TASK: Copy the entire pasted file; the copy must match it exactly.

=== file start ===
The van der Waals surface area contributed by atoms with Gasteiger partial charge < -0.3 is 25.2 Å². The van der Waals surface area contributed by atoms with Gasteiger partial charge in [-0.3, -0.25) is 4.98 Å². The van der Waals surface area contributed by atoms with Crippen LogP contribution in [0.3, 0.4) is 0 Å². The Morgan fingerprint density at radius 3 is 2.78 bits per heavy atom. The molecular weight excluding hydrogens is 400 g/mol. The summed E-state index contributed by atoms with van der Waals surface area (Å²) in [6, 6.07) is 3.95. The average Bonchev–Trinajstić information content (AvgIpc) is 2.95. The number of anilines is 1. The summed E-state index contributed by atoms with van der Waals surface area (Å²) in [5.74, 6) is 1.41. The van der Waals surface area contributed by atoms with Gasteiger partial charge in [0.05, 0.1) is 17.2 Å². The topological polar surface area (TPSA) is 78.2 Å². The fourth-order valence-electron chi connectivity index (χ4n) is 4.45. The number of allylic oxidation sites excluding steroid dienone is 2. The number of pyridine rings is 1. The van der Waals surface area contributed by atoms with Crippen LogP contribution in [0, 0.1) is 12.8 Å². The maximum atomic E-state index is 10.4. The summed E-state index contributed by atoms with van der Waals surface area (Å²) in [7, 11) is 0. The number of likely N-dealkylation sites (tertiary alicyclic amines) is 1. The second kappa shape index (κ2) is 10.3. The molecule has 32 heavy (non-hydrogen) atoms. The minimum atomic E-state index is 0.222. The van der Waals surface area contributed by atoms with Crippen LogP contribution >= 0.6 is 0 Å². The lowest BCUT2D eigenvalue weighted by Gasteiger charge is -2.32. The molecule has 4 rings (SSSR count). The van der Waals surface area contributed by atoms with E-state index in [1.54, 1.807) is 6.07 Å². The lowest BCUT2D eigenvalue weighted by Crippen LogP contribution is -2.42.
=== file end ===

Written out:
The van der Waals surface area contributed by atoms with Gasteiger partial charge < -0.3 is 25.2 Å². The van der Waals surface area contributed by atoms with Gasteiger partial charge in [-0.3, -0.25) is 4.98 Å². The van der Waals surface area contributed by atoms with Crippen LogP contribution in [0.3, 0.4) is 0 Å². The Morgan fingerprint density at radius 3 is 2.78 bits per heavy atom. The molecular weight excluding hydrogens is 400 g/mol. The summed E-state index contributed by atoms with van der Waals surface area (Å²) in [6, 6.07) is 3.95. The average Bonchev–Trinajstić information content (AvgIpc) is 2.95. The number of anilines is 1. The summed E-state index contributed by atoms with van der Waals surface area (Å²) in [5.74, 6) is 1.41. The van der Waals surface area contributed by atoms with Gasteiger partial charge in [0.05, 0.1) is 17.2 Å². The topological polar surface area (TPSA) is 78.2 Å². The fourth-order valence-electron chi connectivity index (χ4n) is 4.45. The number of allylic oxidation sites excluding steroid dienone is 2. The number of pyridine rings is 1. The van der Waals surface area contributed by atoms with Crippen LogP contribution in [0, 0.1) is 12.8 Å². The maximum atomic E-state index is 10.4. The summed E-state index contributed by atoms with van der Waals surface area (Å²) in [7, 11) is 0. The number of likely N-dealkylation sites (tertiary alicyclic amines) is 1. The second kappa shape index (κ2) is 10.3. The molecule has 32 heavy (non-hydrogen) atoms. The minimum atomic E-state index is 0.222. The van der Waals surface area contributed by atoms with Crippen LogP contribution >= 0.6 is 0 Å². The lowest BCUT2D eigenvalue weighted by Gasteiger charge is -2.32. The molecule has 4 rings (SSSR count). The van der Waals surface area contributed by atoms with E-state index in [1.54, 1.807) is 6.07 Å². The lowest BCUT2D eigenvalue weighted by Crippen LogP contribution is -2.42.